Between

Between the material world and the world of feeling there must be a
border — on one side, the person grieves and the cells of the body grieve also;
the molecules also; the atoms. Of this there are many proofs. On the other,
the iron will of the earth goes on. The torture — broken femur continues to
heal even in the last hour, perhaps beyond; the wool coat left behind does
not mourn the loss of its master. And yet Cavafy wrote, “In me now
everything is turned into feeling — furniture, streets.” And Saba found in
a bleating goat his own and all beings’ sorrow, and this morning the voice
of that long-dead goat — which is only, after all, a few black-inked words —
cries and cries in my ears. Rilke, too, believed the object longs to awaken in
us. But I long for the calm acceptance of a bentwood chair and envy the
blue-green curve of a vase’s shoulder, which holds whatever is placed
within it — the living flower or the dead — with an equally tender balance,
and knows no difference between them.

{Jane Hirshfield, AFTER}

This = gorgeous.

The phrase ‘between the material world and the world of feeling’ caught me. I want to write about what seems to be just exactly that to me, though it takes the thought in a different direction to this beautiful poem.

It seems to me that this ‘between’ is a space rather than a border, and it is where courage, honor, trust, love, joy, forgiveness, and peace, are both found and used. It is where adventures happen, daring occurs, where risk and reward have the most meaning. It is a battleground, and few dare to venture there, even once they know its ways and rules. Material things and the realm of feelings are far more tangible, measurable, and manipulable with fairly predictable results (except where the between intervenes, but let’s leave that aside for a while).

This between-place cannot be classified, yet it is tied to every inch of our beings, the earth, and our combined potential. It is a space where community’s meaning is at home, and the insanity of groups needn’t be. In fact it is most often those who have ceased to reach out towards it, who cannot countenance being willing to sacrifice for it, who allow others to wreak the havoc and insanity they wish to (passively) avoid. The world is not a static place; if you want change, static procedures alone will not reshape any thing that already exists. The world is not run by feelings; if you want change, broadcasting feelings and trying to make others feel as you do is insufficient and tends toward inducing guilt rather than spurring people to change. The world can be turned absolutely upside-down (or right-side up) from between, however, if we will abide by its ways. While this between-place cannot be classified, it is a place where all we are familiar with is glowing with the potential for exponential growth and even redemption.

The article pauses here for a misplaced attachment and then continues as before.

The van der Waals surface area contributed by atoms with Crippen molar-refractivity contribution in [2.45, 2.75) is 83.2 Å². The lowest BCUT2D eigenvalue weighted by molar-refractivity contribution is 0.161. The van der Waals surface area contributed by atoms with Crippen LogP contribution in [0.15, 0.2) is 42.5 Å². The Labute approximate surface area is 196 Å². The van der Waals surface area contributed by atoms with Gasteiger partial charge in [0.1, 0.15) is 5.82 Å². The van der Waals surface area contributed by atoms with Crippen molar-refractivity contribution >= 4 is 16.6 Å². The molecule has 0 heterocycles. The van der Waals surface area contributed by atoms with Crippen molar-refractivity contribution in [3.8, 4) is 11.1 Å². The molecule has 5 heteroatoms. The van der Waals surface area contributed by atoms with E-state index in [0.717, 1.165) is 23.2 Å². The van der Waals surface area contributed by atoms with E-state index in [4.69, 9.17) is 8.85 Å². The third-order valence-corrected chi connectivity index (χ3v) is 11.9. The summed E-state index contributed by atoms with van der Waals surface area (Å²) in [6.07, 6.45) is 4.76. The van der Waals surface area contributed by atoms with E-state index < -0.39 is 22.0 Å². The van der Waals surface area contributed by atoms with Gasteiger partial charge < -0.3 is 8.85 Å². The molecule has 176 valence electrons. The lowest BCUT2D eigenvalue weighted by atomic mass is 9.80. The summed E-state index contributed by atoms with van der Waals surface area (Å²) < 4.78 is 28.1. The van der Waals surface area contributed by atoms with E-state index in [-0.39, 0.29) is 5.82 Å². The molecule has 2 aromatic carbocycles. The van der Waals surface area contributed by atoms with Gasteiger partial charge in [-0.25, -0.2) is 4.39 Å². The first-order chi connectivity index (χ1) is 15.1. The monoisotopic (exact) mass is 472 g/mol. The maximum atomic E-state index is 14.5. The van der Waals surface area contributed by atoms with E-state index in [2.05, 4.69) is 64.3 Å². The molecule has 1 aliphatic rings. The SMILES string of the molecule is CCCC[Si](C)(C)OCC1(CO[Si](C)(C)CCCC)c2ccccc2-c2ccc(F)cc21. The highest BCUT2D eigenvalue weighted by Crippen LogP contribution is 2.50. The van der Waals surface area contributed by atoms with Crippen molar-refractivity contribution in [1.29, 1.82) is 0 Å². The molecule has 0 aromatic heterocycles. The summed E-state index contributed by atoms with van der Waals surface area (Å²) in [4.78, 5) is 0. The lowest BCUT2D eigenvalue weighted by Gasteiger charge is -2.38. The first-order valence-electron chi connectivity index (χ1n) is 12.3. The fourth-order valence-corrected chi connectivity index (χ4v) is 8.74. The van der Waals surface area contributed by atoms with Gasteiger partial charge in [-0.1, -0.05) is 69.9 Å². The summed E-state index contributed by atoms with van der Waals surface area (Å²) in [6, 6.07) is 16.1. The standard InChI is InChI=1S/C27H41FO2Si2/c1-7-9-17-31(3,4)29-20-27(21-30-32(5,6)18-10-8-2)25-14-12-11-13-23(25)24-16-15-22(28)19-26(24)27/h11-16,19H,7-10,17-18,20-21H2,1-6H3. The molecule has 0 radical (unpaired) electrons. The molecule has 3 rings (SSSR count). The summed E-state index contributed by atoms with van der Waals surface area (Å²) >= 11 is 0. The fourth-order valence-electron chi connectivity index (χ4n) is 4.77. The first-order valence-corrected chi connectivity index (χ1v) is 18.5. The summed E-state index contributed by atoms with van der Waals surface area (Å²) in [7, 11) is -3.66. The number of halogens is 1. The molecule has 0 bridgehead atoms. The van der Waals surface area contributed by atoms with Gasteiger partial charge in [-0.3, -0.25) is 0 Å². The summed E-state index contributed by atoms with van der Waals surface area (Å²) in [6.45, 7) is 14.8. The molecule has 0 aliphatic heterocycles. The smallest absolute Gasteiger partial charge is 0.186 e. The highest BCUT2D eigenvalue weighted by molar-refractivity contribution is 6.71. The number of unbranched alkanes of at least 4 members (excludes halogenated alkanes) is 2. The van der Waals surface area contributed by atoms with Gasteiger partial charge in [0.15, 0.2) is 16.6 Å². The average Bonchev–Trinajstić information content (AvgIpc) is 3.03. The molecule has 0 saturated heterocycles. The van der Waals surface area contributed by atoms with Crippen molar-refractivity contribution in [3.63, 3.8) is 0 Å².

We mostly refuse to reach for it — even ignoring it — unless at the utmost extreme of need, and even then only for a short while. We know that it may cost us in the tangibles we are so accustomed to. After all, the accoutrements of the ideal life we’ve been taught — even spiritually — are rooted in what we control, and our control begins with tangible things and feelings (either those of others or our own). By beginning with these things, however, we ceiling all our efforts and the future of entire nations.

It comes down to the sustainability, freedom, and solidity of being founded as individuals, families, communities, and peoples on this kind of ground. People have attempted to do this for centuries, but this type of living by reaching for elusive values and cherishing despite our material or emotional state  is now regarded as old-fashioned and impossible. Indeed it is almost barbaric to try, we say, because it invites suffering and ‘justifies’ it. This is not true. Freedom retsts in the realm of those who reach from between to affect either side, not those who make their decisions because of the perceived boundaries their material or emotional condition places upon them.

We were made to be free. But not by having more, doing more, or feeling more. By being more. That is infinitely more difficult, and sometimes costs quite a lot. But the harvest of a life that lives from out of ‘between’ is staggeringly out of proportion to the difficult planting and tending of its tiny-looking seeds.

c. Mary Kathryn Gough, January 21, 2012

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2 thoughts on “Between

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